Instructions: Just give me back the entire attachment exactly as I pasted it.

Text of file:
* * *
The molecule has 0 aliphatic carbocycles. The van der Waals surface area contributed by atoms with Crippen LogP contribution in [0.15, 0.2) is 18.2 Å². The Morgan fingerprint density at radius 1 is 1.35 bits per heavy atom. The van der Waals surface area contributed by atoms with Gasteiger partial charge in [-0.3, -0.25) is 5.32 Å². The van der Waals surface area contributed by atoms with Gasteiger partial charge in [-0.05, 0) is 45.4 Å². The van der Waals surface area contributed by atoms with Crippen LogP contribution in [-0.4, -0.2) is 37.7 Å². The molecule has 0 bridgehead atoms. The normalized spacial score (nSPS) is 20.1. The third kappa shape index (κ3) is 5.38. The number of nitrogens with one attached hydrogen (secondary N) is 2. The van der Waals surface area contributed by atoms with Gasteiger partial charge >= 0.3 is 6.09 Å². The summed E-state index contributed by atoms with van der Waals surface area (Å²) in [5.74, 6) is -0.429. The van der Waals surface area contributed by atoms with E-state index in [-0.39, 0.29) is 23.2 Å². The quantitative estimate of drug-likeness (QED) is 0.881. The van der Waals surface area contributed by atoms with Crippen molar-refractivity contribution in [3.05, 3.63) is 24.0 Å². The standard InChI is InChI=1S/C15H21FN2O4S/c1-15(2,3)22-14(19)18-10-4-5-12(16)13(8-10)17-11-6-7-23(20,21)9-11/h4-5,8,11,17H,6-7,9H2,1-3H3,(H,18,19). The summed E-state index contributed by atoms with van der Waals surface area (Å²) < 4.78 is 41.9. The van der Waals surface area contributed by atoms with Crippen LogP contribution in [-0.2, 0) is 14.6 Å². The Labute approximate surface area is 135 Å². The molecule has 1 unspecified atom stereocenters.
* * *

The molecule has 0 aliphatic carbocycles. The van der Waals surface area contributed by atoms with Crippen LogP contribution in [0.15, 0.2) is 18.2 Å². The Morgan fingerprint density at radius 1 is 1.35 bits per heavy atom. The van der Waals surface area contributed by atoms with Gasteiger partial charge in [-0.3, -0.25) is 5.32 Å². The van der Waals surface area contributed by atoms with Gasteiger partial charge in [-0.05, 0) is 45.4 Å². The van der Waals surface area contributed by atoms with Crippen LogP contribution in [-0.4, -0.2) is 37.7 Å². The molecule has 0 bridgehead atoms. The normalized spacial score (nSPS) is 20.1. The third kappa shape index (κ3) is 5.38. The number of nitrogens with one attached hydrogen (secondary N) is 2. The van der Waals surface area contributed by atoms with Gasteiger partial charge >= 0.3 is 6.09 Å². The summed E-state index contributed by atoms with van der Waals surface area (Å²) in [5.74, 6) is -0.429. The van der Waals surface area contributed by atoms with E-state index in [-0.39, 0.29) is 23.2 Å². The quantitative estimate of drug-likeness (QED) is 0.881. The van der Waals surface area contributed by atoms with Crippen molar-refractivity contribution in [3.05, 3.63) is 24.0 Å². The standard InChI is InChI=1S/C15H21FN2O4S/c1-15(2,3)22-14(19)18-10-4-5-12(16)13(8-10)17-11-6-7-23(20,21)9-11/h4-5,8,11,17H,6-7,9H2,1-3H3,(H,18,19). The summed E-state index contributed by atoms with van der Waals surface area (Å²) < 4.78 is 41.9. The van der Waals surface area contributed by atoms with Crippen LogP contribution in [-0.2, 0) is 14.6 Å². The Labute approximate surface area is 135 Å². The molecule has 1 unspecified atom stereocenters.